What does heart ❤️ followed by ghost 👻, robot 🤖 and LOL mean? What about googly eyes 👀 followed by the peace sign ✌🏻? This is a trick question really because the answer is… it depends. It depends what was said (or typed) before, who said it, who is replying and what the context is that they are saying it in.
The incredibly rapid take up of emoji as a form of communication – symbolised by World Emoji Day – has led researchers to wonder what status to give emoji as a type of language. Is it a new language, or even a universal one?
Our paper, entitled ‘Emoji and Communicative Action’ – argues that the study of emoji as a component of language must look carefully at the context of interaction where they are used. It is a mistake to think of emoji as having inherent meaning. For example, we can’t assume that heart ❤ always means love. It could refer to the physical heart, it might be the symbol for a person, or it could have an esoteric meaning particular to a group of people. Like all language, emoji have meaning because people give them meaning. These meanings change over time and vary according to the groups who use them. As researchers, or as everyday emoji users, to understand the symbols we have to think about their contexts of use.
Research into emoji has shown that they are seen by people as being very important for helping them to express their emotions, to show how they feel about what they are writing. However, paradoxically, studies have found that people interpret emoji in very different ways. For instance, a survey in the USA found significant disagreement among study participants of whether an emoji was positive or negative, as well as on the actual meanings of the emoji.
Our paper explored this paradox by looked at just one emoji – the ‘face covering hand’ emoji 🤭 – and analysing the role it played in interaction. We collected data from a reading community in china who used mobile phones to discuss weekly readings in Mandarin.
This face covering hand emoji has all kinds of associations, such as bashful, cheeky, and other implications relating to concealing laughter. The meanings of such associations are culturally varied, so that in China, for instance, the emoji could carry connotations of avoiding open displays of emotions and feelings. Our work used techniques from conversation analysis to look at the specific contents that the chat members used the emoji and found that it was very difficult to give clear evidence that these meanings were relevant to these particular contexts. Instead, the emoji most commonly operated in a similar way to laughter, showing, for instance, that a question was rhetorical, or that a particular phrase was ironic.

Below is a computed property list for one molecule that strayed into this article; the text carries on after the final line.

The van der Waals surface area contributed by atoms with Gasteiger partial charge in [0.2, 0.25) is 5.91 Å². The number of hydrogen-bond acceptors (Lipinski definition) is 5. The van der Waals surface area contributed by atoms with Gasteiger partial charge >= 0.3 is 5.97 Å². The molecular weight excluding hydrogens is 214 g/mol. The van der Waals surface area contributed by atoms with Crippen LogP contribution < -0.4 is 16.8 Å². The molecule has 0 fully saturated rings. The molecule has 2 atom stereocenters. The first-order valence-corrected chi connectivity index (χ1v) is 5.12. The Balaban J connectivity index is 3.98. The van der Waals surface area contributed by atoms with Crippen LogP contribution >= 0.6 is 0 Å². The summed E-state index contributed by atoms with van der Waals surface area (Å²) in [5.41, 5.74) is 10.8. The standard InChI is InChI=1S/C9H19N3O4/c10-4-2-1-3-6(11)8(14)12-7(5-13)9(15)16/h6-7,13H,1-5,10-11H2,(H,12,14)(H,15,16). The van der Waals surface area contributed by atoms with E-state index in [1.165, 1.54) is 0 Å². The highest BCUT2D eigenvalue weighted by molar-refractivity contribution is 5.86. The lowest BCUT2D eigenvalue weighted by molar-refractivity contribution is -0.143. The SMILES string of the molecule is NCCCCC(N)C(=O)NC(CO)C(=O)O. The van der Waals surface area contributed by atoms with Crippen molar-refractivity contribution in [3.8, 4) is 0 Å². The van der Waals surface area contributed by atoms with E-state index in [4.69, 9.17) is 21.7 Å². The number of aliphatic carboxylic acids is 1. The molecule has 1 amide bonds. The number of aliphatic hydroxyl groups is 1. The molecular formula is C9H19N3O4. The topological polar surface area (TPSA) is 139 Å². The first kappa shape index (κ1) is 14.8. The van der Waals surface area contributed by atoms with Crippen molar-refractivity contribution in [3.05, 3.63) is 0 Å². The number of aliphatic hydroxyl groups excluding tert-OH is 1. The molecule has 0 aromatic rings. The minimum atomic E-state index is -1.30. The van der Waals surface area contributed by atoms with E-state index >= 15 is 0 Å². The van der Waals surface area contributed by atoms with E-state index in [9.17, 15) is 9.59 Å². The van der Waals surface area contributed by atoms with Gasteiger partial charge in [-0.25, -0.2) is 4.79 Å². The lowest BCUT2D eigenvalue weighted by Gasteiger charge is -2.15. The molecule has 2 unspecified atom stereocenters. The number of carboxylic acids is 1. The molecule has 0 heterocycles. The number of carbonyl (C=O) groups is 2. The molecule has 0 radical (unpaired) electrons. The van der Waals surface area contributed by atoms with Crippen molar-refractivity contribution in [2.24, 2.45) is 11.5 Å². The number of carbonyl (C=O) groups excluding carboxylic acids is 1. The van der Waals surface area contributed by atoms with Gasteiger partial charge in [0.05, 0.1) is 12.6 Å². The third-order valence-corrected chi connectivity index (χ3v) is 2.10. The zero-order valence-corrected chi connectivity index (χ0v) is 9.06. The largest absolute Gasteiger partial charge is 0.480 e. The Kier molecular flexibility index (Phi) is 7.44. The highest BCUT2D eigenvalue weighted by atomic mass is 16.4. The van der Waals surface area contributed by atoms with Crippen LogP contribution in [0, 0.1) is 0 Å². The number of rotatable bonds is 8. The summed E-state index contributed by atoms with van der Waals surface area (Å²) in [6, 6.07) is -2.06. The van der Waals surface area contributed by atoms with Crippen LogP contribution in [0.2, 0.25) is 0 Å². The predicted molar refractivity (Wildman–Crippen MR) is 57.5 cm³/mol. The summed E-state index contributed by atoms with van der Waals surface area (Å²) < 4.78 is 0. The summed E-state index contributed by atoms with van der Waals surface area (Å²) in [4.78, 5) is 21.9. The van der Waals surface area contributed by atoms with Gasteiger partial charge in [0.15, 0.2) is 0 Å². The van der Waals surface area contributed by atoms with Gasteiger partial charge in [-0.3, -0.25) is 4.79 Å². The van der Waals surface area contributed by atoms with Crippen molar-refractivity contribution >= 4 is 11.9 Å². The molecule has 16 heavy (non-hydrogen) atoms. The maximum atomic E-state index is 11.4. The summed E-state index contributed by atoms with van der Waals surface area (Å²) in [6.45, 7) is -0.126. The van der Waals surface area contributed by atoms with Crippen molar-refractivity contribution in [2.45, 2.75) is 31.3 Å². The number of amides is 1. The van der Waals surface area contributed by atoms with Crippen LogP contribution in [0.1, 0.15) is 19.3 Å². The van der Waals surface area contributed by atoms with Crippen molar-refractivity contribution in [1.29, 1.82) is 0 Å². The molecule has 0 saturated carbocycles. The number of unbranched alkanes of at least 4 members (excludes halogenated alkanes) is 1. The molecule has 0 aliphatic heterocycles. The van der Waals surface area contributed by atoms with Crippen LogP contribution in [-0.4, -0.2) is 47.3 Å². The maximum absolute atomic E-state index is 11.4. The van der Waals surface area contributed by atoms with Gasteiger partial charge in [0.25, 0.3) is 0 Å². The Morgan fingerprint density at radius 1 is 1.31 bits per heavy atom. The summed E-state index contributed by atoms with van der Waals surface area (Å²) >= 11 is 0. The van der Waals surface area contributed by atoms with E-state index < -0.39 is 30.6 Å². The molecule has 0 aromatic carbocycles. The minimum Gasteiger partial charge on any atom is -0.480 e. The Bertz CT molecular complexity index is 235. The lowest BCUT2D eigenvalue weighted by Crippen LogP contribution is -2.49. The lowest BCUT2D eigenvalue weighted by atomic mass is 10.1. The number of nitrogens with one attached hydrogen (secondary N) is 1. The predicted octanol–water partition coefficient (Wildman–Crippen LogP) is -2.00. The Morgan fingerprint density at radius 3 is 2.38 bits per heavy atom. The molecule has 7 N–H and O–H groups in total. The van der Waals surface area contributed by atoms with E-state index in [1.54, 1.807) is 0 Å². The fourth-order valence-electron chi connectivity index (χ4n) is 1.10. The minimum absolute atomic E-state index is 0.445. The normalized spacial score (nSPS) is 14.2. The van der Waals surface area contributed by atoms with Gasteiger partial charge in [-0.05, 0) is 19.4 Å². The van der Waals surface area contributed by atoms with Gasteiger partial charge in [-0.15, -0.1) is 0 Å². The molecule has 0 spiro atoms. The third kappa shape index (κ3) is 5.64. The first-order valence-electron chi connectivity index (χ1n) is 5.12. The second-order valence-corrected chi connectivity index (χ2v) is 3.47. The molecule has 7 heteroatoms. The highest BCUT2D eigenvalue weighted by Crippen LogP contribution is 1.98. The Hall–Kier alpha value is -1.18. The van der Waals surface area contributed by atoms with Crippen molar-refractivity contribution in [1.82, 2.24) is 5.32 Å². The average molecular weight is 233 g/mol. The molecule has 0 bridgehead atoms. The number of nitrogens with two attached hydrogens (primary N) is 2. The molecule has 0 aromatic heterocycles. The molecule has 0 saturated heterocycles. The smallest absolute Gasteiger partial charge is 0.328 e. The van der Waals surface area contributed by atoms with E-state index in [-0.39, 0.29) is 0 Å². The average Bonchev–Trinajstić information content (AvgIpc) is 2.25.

We suggest that that emoji have ambiguous meaning because their cultural associations vary and because these associations may lead people to try to see the emoji in ways that have no relevance to a given context. We do not argue that emoji are somehow problematic – their popularity of use shows that they clearly play an important role in communication. However, we need to understand much better how and why people use emoji, as well as the problems and possibilities that come from their use. Our research is part of a growing community of scholars who are interested in the ‘microanalysis’ of online communication. Researchers in the Microanalysis of Online Data (MOOD) Network are developing new tools and concepts to think about how to study these types of textual communication.
To return to our question, in terms of their global popularity, Emoji might be becoming a universal component of written language, but this most certainly does not mean that their meanings and uses are universal.